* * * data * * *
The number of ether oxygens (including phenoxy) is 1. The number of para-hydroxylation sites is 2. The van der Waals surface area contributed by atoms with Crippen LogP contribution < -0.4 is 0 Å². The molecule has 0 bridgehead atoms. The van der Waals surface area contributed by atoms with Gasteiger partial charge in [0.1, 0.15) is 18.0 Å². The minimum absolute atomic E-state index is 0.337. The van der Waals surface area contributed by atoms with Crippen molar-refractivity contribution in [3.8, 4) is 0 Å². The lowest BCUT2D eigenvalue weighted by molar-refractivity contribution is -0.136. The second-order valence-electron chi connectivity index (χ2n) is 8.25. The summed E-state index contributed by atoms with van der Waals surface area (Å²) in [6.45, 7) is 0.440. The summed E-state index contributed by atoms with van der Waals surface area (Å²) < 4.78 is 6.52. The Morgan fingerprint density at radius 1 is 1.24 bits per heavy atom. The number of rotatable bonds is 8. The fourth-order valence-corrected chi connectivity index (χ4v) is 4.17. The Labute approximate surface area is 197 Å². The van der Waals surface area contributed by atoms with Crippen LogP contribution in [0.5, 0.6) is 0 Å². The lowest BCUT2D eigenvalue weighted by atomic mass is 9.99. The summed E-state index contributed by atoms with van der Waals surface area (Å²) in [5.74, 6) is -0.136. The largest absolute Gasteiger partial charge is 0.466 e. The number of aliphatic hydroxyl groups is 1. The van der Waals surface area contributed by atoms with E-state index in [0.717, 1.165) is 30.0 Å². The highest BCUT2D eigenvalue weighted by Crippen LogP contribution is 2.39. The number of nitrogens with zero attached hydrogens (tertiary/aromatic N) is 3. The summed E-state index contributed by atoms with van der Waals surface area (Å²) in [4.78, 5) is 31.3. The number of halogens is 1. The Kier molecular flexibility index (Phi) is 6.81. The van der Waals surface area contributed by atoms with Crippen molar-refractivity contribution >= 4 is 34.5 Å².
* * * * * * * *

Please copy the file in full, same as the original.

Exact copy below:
The number of ether oxygens (including phenoxy) is 1. The number of para-hydroxylation sites is 2. The van der Waals surface area contributed by atoms with Crippen LogP contribution < -0.4 is 0 Å². The molecule has 0 bridgehead atoms. The van der Waals surface area contributed by atoms with Gasteiger partial charge in [0.1, 0.15) is 18.0 Å². The minimum absolute atomic E-state index is 0.337. The van der Waals surface area contributed by atoms with Crippen molar-refractivity contribution in [3.8, 4) is 0 Å². The lowest BCUT2D eigenvalue weighted by molar-refractivity contribution is -0.136. The second-order valence-electron chi connectivity index (χ2n) is 8.25. The summed E-state index contributed by atoms with van der Waals surface area (Å²) in [6.45, 7) is 0.440. The summed E-state index contributed by atoms with van der Waals surface area (Å²) < 4.78 is 6.52. The Morgan fingerprint density at radius 1 is 1.24 bits per heavy atom. The number of rotatable bonds is 8. The fourth-order valence-corrected chi connectivity index (χ4v) is 4.17. The Labute approximate surface area is 197 Å². The van der Waals surface area contributed by atoms with Crippen LogP contribution in [0.5, 0.6) is 0 Å². The lowest BCUT2D eigenvalue weighted by atomic mass is 9.99. The summed E-state index contributed by atoms with van der Waals surface area (Å²) in [5.74, 6) is -0.136. The largest absolute Gasteiger partial charge is 0.466 e. The number of aliphatic hydroxyl groups is 1. The van der Waals surface area contributed by atoms with E-state index in [0.717, 1.165) is 30.0 Å². The highest BCUT2D eigenvalue weighted by Crippen LogP contribution is 2.39. The number of nitrogens with zero attached hydrogens (tertiary/aromatic N) is 3. The summed E-state index contributed by atoms with van der Waals surface area (Å²) in [4.78, 5) is 31.3. The number of halogens is 1. The Kier molecular flexibility index (Phi) is 6.81. The van der Waals surface area contributed by atoms with Crippen molar-refractivity contribution >= 4 is 34.5 Å².